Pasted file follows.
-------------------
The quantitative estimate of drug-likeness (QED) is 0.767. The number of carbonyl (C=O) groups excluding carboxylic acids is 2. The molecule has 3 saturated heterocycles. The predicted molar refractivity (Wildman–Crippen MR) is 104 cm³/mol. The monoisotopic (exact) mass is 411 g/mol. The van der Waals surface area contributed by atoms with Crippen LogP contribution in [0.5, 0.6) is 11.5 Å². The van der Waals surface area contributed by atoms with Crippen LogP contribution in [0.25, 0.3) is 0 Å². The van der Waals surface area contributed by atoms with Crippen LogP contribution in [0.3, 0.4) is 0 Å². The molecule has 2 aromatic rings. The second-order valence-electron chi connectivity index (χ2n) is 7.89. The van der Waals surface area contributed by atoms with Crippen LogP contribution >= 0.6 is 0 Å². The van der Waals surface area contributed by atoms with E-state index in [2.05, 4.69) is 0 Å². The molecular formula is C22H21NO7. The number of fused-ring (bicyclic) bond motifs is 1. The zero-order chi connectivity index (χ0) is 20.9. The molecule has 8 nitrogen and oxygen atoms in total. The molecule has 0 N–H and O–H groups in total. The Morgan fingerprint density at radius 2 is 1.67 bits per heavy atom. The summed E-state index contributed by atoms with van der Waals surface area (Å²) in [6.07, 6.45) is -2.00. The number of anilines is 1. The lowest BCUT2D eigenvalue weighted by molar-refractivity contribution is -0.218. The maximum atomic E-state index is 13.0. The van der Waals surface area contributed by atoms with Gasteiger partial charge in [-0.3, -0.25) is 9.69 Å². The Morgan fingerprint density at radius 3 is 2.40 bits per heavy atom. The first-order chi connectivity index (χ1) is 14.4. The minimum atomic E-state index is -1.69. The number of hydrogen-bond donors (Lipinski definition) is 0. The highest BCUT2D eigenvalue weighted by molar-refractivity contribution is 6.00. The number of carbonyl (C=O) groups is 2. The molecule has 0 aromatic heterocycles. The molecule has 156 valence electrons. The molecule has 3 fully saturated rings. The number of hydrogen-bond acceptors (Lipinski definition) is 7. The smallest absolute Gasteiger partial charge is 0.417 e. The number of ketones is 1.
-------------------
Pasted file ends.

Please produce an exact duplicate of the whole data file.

The quantitative estimate of drug-likeness (QED) is 0.767. The number of carbonyl (C=O) groups excluding carboxylic acids is 2. The molecule has 3 saturated heterocycles. The predicted molar refractivity (Wildman–Crippen MR) is 104 cm³/mol. The monoisotopic (exact) mass is 411 g/mol. The van der Waals surface area contributed by atoms with Crippen LogP contribution in [0.5, 0.6) is 11.5 Å². The van der Waals surface area contributed by atoms with Crippen LogP contribution in [0.25, 0.3) is 0 Å². The van der Waals surface area contributed by atoms with Crippen LogP contribution in [0.3, 0.4) is 0 Å². The molecule has 2 aromatic rings. The second-order valence-electron chi connectivity index (χ2n) is 7.89. The van der Waals surface area contributed by atoms with Crippen LogP contribution >= 0.6 is 0 Å². The van der Waals surface area contributed by atoms with E-state index in [2.05, 4.69) is 0 Å². The molecular formula is C22H21NO7. The number of fused-ring (bicyclic) bond motifs is 1. The zero-order chi connectivity index (χ0) is 20.9. The molecule has 8 nitrogen and oxygen atoms in total. The molecule has 0 N–H and O–H groups in total. The Morgan fingerprint density at radius 2 is 1.67 bits per heavy atom. The summed E-state index contributed by atoms with van der Waals surface area (Å²) in [6.07, 6.45) is -2.00. The number of anilines is 1. The lowest BCUT2D eigenvalue weighted by molar-refractivity contribution is -0.218. The maximum atomic E-state index is 13.0. The van der Waals surface area contributed by atoms with Gasteiger partial charge in [-0.3, -0.25) is 9.69 Å². The Morgan fingerprint density at radius 3 is 2.40 bits per heavy atom. The first-order chi connectivity index (χ1) is 14.4. The minimum atomic E-state index is -1.69. The number of hydrogen-bond donors (Lipinski definition) is 0. The highest BCUT2D eigenvalue weighted by molar-refractivity contribution is 6.00. The number of carbonyl (C=O) groups is 2. The molecule has 0 aromatic heterocycles. The molecule has 156 valence electrons. The molecule has 3 fully saturated rings. The number of hydrogen-bond acceptors (Lipinski definition) is 7. The smallest absolute Gasteiger partial charge is 0.417 e. The number of ketones is 1.